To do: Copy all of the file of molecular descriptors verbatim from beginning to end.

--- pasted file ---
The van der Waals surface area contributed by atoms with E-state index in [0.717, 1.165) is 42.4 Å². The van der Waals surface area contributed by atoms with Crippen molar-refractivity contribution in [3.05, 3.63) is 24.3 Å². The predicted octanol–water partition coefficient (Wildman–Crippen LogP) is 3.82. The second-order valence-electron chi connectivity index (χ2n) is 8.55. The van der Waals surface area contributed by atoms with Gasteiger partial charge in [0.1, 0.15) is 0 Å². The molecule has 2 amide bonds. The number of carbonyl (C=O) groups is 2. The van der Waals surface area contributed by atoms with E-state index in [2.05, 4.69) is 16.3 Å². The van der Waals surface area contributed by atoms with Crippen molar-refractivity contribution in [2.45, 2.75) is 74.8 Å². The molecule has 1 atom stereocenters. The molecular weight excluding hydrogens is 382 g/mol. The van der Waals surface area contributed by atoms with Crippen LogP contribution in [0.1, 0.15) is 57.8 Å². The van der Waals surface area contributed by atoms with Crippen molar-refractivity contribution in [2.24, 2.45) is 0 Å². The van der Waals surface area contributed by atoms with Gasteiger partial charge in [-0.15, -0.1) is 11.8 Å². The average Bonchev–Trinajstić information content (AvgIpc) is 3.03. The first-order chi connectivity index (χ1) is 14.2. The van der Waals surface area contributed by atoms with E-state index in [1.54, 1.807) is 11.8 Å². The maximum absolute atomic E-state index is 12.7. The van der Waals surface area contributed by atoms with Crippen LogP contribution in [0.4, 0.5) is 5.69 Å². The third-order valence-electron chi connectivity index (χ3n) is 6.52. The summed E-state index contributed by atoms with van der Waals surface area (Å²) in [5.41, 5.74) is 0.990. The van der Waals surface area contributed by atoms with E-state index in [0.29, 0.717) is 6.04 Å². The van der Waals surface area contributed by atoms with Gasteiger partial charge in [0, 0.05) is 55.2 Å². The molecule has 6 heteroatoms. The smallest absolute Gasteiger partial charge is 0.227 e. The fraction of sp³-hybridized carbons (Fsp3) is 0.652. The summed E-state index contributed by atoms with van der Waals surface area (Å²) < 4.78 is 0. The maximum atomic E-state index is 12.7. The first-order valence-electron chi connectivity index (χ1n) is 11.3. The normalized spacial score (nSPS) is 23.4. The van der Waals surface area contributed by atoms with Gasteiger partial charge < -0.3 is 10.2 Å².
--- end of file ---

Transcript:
The van der Waals surface area contributed by atoms with E-state index in [0.717, 1.165) is 42.4 Å². The van der Waals surface area contributed by atoms with Crippen molar-refractivity contribution in [3.05, 3.63) is 24.3 Å². The predicted octanol–water partition coefficient (Wildman–Crippen LogP) is 3.82. The second-order valence-electron chi connectivity index (χ2n) is 8.55. The van der Waals surface area contributed by atoms with Gasteiger partial charge in [0.1, 0.15) is 0 Å². The molecule has 2 amide bonds. The number of carbonyl (C=O) groups is 2. The van der Waals surface area contributed by atoms with E-state index in [2.05, 4.69) is 16.3 Å². The van der Waals surface area contributed by atoms with Crippen molar-refractivity contribution in [2.45, 2.75) is 74.8 Å². The molecule has 1 atom stereocenters. The molecular weight excluding hydrogens is 382 g/mol. The van der Waals surface area contributed by atoms with Crippen LogP contribution in [0.1, 0.15) is 57.8 Å². The van der Waals surface area contributed by atoms with Crippen molar-refractivity contribution in [2.24, 2.45) is 0 Å². The van der Waals surface area contributed by atoms with Gasteiger partial charge in [-0.15, -0.1) is 11.8 Å². The average Bonchev–Trinajstić information content (AvgIpc) is 3.03. The first-order chi connectivity index (χ1) is 14.2. The van der Waals surface area contributed by atoms with E-state index in [1.54, 1.807) is 11.8 Å². The maximum absolute atomic E-state index is 12.7. The van der Waals surface area contributed by atoms with Crippen LogP contribution in [0.4, 0.5) is 5.69 Å². The third-order valence-electron chi connectivity index (χ3n) is 6.52. The summed E-state index contributed by atoms with van der Waals surface area (Å²) in [5.41, 5.74) is 0.990. The van der Waals surface area contributed by atoms with E-state index in [0.29, 0.717) is 6.04 Å². The van der Waals surface area contributed by atoms with Gasteiger partial charge in [0, 0.05) is 55.2 Å². The molecule has 6 heteroatoms. The smallest absolute Gasteiger partial charge is 0.227 e. The fraction of sp³-hybridized carbons (Fsp3) is 0.652. The summed E-state index contributed by atoms with van der Waals surface area (Å²) < 4.78 is 0. The maximum atomic E-state index is 12.7. The first-order valence-electron chi connectivity index (χ1n) is 11.3. The normalized spacial score (nSPS) is 23.4. The van der Waals surface area contributed by atoms with Gasteiger partial charge < -0.3 is 10.2 Å².